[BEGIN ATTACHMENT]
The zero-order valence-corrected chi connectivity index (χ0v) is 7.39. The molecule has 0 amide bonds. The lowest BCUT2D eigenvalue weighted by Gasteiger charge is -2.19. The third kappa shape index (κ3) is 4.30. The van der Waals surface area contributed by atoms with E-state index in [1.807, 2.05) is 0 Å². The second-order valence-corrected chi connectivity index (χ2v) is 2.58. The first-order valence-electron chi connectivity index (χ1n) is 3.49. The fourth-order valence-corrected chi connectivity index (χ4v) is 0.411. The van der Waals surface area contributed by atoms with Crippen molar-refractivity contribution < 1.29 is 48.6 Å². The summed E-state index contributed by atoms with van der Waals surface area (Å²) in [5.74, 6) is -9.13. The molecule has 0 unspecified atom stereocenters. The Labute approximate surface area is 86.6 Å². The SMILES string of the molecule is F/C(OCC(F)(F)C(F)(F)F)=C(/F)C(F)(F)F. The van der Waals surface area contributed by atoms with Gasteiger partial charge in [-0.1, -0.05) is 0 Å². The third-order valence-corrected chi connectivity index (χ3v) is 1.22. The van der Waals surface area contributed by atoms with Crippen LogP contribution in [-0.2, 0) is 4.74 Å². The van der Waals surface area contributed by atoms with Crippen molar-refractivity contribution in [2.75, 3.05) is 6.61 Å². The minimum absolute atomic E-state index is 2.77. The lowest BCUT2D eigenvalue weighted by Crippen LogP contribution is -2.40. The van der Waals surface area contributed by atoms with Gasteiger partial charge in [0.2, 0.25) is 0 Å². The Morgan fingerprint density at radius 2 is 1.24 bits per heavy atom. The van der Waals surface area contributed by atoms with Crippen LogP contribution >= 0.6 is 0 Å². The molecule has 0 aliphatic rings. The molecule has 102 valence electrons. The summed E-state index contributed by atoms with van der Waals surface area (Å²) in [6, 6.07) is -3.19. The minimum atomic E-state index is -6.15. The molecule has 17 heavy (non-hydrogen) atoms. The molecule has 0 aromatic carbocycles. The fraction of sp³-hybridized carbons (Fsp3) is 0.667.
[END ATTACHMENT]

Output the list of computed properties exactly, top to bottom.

The zero-order valence-corrected chi connectivity index (χ0v) is 7.39. The molecule has 0 amide bonds. The lowest BCUT2D eigenvalue weighted by Gasteiger charge is -2.19. The third kappa shape index (κ3) is 4.30. The van der Waals surface area contributed by atoms with E-state index in [1.807, 2.05) is 0 Å². The second-order valence-corrected chi connectivity index (χ2v) is 2.58. The first-order valence-electron chi connectivity index (χ1n) is 3.49. The fourth-order valence-corrected chi connectivity index (χ4v) is 0.411. The van der Waals surface area contributed by atoms with Crippen molar-refractivity contribution < 1.29 is 48.6 Å². The summed E-state index contributed by atoms with van der Waals surface area (Å²) in [5.74, 6) is -9.13. The molecule has 0 unspecified atom stereocenters. The Labute approximate surface area is 86.6 Å². The SMILES string of the molecule is F/C(OCC(F)(F)C(F)(F)F)=C(/F)C(F)(F)F. The van der Waals surface area contributed by atoms with Gasteiger partial charge in [-0.1, -0.05) is 0 Å². The third-order valence-corrected chi connectivity index (χ3v) is 1.22. The van der Waals surface area contributed by atoms with Crippen LogP contribution in [-0.2, 0) is 4.74 Å². The van der Waals surface area contributed by atoms with Crippen molar-refractivity contribution in [2.75, 3.05) is 6.61 Å². The minimum absolute atomic E-state index is 2.77. The lowest BCUT2D eigenvalue weighted by Crippen LogP contribution is -2.40. The van der Waals surface area contributed by atoms with Gasteiger partial charge in [0.2, 0.25) is 0 Å². The Morgan fingerprint density at radius 2 is 1.24 bits per heavy atom. The van der Waals surface area contributed by atoms with Crippen LogP contribution >= 0.6 is 0 Å². The molecule has 0 aliphatic rings. The molecule has 102 valence electrons. The summed E-state index contributed by atoms with van der Waals surface area (Å²) in [6, 6.07) is -3.19. The minimum atomic E-state index is -6.15. The molecule has 17 heavy (non-hydrogen) atoms. The molecule has 0 aromatic carbocycles. The fraction of sp³-hybridized carbons (Fsp3) is 0.667.